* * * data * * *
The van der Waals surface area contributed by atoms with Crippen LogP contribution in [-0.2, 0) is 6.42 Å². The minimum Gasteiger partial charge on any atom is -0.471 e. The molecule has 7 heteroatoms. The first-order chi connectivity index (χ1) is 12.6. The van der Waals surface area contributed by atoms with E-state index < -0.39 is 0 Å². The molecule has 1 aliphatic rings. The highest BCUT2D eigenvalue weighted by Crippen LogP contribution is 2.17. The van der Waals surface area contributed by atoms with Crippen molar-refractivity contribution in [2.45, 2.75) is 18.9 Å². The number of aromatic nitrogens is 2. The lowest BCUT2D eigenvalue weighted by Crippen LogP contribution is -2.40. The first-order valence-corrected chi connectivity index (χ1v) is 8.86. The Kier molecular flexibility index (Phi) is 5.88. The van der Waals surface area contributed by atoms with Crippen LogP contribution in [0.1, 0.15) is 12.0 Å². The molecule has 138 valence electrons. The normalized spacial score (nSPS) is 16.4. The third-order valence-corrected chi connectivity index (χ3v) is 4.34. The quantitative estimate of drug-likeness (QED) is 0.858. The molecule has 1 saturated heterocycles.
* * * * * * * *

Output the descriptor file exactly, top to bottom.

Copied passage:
The van der Waals surface area contributed by atoms with Crippen LogP contribution in [-0.2, 0) is 6.42 Å². The minimum Gasteiger partial charge on any atom is -0.471 e. The molecule has 7 heteroatoms. The first-order chi connectivity index (χ1) is 12.6. The van der Waals surface area contributed by atoms with E-state index < -0.39 is 0 Å². The molecule has 1 aliphatic rings. The highest BCUT2D eigenvalue weighted by Crippen LogP contribution is 2.17. The van der Waals surface area contributed by atoms with Crippen molar-refractivity contribution in [2.45, 2.75) is 18.9 Å². The number of aromatic nitrogens is 2. The lowest BCUT2D eigenvalue weighted by Crippen LogP contribution is -2.40. The first-order valence-corrected chi connectivity index (χ1v) is 8.86. The Kier molecular flexibility index (Phi) is 5.88. The van der Waals surface area contributed by atoms with Crippen LogP contribution in [0.1, 0.15) is 12.0 Å². The molecule has 138 valence electrons. The normalized spacial score (nSPS) is 16.4. The third-order valence-corrected chi connectivity index (χ3v) is 4.34. The quantitative estimate of drug-likeness (QED) is 0.858. The molecule has 1 saturated heterocycles.